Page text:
$5 & a shot of your choice to whomever can correctly identify that quote up there. 😉
Today’s the observance of MLK’s birthday and in honor of it one of my newest twitter peeps posed a very interesting question. I answered and the exchange went as follows:
@LiteraryNobody: MLK spoke of racial equality. Do you work towards that goal by not making distinctions between yourself and other races?
@booksonthetrain (my secondary twitter account for the book blog): I would like to say yes to this question, but unfortunately I cannot. I’m in many scenarios where I am the only one of my race far more frequently than I’d like & tend to be painfully aware & sometimes uncomfortable.
@LiteraryNobody: Thank you for your honesty. Have you found that people treat you differently or because of discomfort you may stand off?
@booksonthetrain: Thankfully, it’s more of the latter. Most others that I associate with do not even bring my race into the equation. I find myself kind of waiting for the shoe to drop, so to speak. Waiting for someone to bring up the difference…in a bad way. To kind of “justify” my discomfort. It’s weird, I know, haha.
I’ve spoken about race on this blog before and may have mentioned that my group of friends & associates is rather diverse. I jokingly refer to the contacts in my phonebook as the UN. Growing up, my neighborhood was not very diverse at all. It was an all Black enclave with the occasional person of Hispanic origin or European descent. My first time interacting with a large group of people who did not look/talk/act like me was when I entered high school. Even then, I didn’t really associate with people who weren’t like me. I was cool with people of other ethnicities, but as far as my main crew? All more like me than not.
Going off to college literally changed my life. I cast off what was to be culturally expected and broadened my horizons. I made friends with “the others”. I listened to “their” music, ate “their” food, and assimilated. However I was of the mind that with assimilation comes a capitulation of sorts. I toned down my “Blackness”. Often referred to as code switching, I became more aware of the language I used when I was with “the others” as opposed to my Black friends. I tried to ignore the stares I’d get when I was the only person of color out in a group with my friends.
The more I tried to avoid or ignore the differences though, the more they were highlighted. I had an experience a few weeks back that a friend and I laughed about initially, but in the back of my mind irritated the hell outta me. I went to the movies w/ a large group of girlfriends. Seven White gals and one Black one (me, obvs). Before the movie started most of us wanted refreshments, but didn’t want to leave our items unattended. Myself and one of my friends decided to hang back while everyone else went out. As I sat down, my friend motioned for me to come closer so she could tell me something. The woman behind her (also White) saw me sitting down in the area that we’d saved seats in and says to her (my friend) “I thought you all needed those seats. Are you just gonna let her sit there?” My friend explained that I was with them and I dunno what the reaction of the lady was. We joked that my friend should have pretended like I wasn’t with them and caused a scene, haha!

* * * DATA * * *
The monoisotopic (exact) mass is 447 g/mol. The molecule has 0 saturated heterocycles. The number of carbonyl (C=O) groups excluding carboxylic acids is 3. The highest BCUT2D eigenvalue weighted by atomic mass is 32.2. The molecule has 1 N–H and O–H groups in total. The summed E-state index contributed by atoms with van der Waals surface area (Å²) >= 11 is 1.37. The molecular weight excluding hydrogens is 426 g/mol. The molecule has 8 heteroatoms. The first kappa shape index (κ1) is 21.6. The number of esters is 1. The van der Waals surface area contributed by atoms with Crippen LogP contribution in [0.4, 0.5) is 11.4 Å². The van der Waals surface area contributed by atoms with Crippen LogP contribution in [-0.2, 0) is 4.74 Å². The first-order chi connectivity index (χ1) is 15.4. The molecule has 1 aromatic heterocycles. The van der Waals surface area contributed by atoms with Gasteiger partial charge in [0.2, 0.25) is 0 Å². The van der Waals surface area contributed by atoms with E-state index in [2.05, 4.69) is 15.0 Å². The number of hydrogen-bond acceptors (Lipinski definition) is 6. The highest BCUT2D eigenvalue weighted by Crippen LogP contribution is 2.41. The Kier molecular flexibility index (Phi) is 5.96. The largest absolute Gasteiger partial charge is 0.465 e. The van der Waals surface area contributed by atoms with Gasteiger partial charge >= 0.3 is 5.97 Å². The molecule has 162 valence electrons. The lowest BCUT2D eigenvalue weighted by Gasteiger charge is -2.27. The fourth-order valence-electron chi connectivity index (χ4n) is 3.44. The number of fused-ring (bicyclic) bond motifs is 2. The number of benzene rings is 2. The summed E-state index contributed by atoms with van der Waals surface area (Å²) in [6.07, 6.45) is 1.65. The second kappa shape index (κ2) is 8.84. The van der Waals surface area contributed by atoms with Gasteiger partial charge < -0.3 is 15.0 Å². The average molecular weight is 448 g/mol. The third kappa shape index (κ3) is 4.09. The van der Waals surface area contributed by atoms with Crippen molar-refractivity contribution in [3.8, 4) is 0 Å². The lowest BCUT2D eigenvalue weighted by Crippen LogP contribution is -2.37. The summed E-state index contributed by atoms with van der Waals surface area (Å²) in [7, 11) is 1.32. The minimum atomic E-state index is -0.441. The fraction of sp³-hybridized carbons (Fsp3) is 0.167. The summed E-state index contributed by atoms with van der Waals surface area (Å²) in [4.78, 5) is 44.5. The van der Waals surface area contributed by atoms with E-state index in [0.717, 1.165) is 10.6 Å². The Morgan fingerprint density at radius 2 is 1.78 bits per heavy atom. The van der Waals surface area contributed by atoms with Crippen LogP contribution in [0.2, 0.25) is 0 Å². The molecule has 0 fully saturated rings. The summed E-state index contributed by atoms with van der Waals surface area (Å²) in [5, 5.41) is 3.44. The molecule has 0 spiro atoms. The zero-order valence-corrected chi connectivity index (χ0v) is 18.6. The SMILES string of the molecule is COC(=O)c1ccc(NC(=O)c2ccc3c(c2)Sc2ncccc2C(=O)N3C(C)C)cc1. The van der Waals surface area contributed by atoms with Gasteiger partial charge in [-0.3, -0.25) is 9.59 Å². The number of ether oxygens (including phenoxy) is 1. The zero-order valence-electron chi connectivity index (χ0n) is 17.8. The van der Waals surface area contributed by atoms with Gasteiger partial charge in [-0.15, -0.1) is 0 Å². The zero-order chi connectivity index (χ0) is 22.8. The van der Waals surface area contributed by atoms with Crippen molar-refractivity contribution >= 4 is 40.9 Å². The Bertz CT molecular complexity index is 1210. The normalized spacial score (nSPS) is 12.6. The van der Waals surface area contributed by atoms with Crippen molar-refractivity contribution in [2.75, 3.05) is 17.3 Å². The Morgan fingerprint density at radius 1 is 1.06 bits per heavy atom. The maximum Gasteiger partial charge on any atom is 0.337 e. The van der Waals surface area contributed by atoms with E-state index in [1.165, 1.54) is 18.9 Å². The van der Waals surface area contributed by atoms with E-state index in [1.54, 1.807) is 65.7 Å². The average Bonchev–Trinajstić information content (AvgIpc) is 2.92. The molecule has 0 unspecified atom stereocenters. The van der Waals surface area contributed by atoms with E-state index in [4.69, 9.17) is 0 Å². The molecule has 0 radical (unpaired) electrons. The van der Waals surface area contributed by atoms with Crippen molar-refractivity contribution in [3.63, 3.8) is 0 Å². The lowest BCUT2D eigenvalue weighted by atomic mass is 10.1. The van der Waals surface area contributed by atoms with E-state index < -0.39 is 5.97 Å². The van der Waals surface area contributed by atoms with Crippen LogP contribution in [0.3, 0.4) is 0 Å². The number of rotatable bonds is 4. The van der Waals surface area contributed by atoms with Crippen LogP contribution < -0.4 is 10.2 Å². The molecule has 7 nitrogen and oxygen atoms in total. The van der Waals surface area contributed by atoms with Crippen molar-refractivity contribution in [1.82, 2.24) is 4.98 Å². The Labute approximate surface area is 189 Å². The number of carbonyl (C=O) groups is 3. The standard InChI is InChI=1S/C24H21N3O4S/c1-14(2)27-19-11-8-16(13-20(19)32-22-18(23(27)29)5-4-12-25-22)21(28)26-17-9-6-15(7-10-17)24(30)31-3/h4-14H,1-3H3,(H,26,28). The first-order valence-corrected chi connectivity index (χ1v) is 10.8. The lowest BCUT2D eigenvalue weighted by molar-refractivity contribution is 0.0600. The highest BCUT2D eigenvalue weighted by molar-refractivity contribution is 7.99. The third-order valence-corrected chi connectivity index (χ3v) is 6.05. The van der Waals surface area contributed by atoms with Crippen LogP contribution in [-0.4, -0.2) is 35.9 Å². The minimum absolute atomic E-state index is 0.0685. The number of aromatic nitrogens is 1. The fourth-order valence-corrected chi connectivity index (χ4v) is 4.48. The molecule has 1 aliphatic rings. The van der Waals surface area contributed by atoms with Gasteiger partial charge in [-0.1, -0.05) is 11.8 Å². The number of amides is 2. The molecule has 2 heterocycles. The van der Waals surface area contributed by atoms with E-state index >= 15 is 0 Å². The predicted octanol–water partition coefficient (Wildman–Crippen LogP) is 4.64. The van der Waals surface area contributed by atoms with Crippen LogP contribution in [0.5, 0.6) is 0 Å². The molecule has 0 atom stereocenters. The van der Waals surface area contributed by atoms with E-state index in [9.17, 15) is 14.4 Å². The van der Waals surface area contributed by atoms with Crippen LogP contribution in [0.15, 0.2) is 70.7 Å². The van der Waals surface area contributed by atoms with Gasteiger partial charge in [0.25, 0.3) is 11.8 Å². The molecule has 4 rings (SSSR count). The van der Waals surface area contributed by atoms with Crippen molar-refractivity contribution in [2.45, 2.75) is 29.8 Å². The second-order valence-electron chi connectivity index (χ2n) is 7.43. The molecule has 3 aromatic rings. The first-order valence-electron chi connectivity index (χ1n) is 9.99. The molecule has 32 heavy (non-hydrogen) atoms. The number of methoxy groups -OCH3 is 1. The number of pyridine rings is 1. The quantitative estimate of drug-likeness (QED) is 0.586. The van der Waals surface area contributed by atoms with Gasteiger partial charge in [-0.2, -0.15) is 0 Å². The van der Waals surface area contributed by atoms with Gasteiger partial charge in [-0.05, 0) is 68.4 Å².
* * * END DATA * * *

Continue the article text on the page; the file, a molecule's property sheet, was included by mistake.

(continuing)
I was irritated because ok, here’s the thing. Nearly everyone in the theatre saw my friends counting out these seats, right? Then we placed coats/purses/other miscellaneous items in the seats to make sure all were covered. Did she NOT see me talking to people in our group? Did she NOT see me WALK IN with my group? Did she really think that the Black girl would just move their stuff and sit down? Then I had to think of things from the flip side. Maybe she didn’t see me talking to them. Maybe I was blocked by someone else while we were counting and the lady didn’t see me standing with them. Maybe it wasn’t racially motivated and if I were white she still would have said something to my friend.
It’s a constant questioning of motives when I’m in those type of situations. While I would love to say that I don’t think about my Blackness when I’m the only Black around but, that’d be a false statement. When I feel comfortable enough to not place my Blackness as a barrier, things like this happen. It’s a catch-22, really.